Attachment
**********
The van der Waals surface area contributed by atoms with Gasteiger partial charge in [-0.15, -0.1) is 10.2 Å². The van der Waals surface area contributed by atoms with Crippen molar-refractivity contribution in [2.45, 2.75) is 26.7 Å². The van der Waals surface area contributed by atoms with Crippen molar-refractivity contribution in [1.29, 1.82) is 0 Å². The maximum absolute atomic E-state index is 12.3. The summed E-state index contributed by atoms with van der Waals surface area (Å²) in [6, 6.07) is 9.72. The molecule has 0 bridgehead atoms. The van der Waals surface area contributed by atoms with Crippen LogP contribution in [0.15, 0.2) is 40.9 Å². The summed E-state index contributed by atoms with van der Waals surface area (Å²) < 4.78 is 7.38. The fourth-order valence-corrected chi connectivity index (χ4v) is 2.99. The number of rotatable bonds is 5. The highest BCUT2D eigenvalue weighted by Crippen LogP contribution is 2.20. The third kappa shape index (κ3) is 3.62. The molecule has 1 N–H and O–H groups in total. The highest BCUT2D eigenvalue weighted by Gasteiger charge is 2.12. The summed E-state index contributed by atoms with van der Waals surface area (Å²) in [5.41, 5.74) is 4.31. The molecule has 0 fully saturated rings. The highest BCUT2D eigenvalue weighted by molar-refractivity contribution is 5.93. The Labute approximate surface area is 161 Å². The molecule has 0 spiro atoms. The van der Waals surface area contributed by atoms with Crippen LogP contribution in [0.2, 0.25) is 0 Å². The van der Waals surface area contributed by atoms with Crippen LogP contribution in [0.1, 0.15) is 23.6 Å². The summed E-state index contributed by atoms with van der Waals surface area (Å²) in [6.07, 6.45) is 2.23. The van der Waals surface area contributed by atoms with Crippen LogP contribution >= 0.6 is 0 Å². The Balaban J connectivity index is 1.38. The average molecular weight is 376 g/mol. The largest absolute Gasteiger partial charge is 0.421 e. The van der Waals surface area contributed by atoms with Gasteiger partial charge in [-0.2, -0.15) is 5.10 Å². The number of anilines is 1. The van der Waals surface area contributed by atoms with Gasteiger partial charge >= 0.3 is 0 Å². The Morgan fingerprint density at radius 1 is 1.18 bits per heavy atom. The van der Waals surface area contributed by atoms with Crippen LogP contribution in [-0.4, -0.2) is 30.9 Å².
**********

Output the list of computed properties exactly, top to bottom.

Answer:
The van der Waals surface area contributed by atoms with Gasteiger partial charge in [-0.15, -0.1) is 10.2 Å². The van der Waals surface area contributed by atoms with Crippen molar-refractivity contribution in [2.45, 2.75) is 26.7 Å². The van der Waals surface area contributed by atoms with Crippen molar-refractivity contribution in [1.29, 1.82) is 0 Å². The maximum absolute atomic E-state index is 12.3. The summed E-state index contributed by atoms with van der Waals surface area (Å²) in [6, 6.07) is 9.72. The molecule has 0 bridgehead atoms. The van der Waals surface area contributed by atoms with Crippen LogP contribution in [0.15, 0.2) is 40.9 Å². The summed E-state index contributed by atoms with van der Waals surface area (Å²) < 4.78 is 7.38. The fourth-order valence-corrected chi connectivity index (χ4v) is 2.99. The number of rotatable bonds is 5. The highest BCUT2D eigenvalue weighted by Crippen LogP contribution is 2.20. The third kappa shape index (κ3) is 3.62. The molecule has 1 N–H and O–H groups in total. The highest BCUT2D eigenvalue weighted by Gasteiger charge is 2.12. The summed E-state index contributed by atoms with van der Waals surface area (Å²) in [5.41, 5.74) is 4.31. The molecule has 0 fully saturated rings. The highest BCUT2D eigenvalue weighted by molar-refractivity contribution is 5.93. The Labute approximate surface area is 161 Å². The molecule has 0 spiro atoms. The van der Waals surface area contributed by atoms with Crippen LogP contribution in [0.2, 0.25) is 0 Å². The van der Waals surface area contributed by atoms with Crippen LogP contribution in [0.1, 0.15) is 23.6 Å². The summed E-state index contributed by atoms with van der Waals surface area (Å²) in [6.07, 6.45) is 2.23. The van der Waals surface area contributed by atoms with Crippen LogP contribution >= 0.6 is 0 Å². The Balaban J connectivity index is 1.38. The average molecular weight is 376 g/mol. The largest absolute Gasteiger partial charge is 0.421 e. The van der Waals surface area contributed by atoms with Gasteiger partial charge in [-0.2, -0.15) is 5.10 Å². The number of anilines is 1. The van der Waals surface area contributed by atoms with Gasteiger partial charge >= 0.3 is 0 Å². The Morgan fingerprint density at radius 1 is 1.18 bits per heavy atom. The van der Waals surface area contributed by atoms with Crippen LogP contribution in [-0.4, -0.2) is 30.9 Å².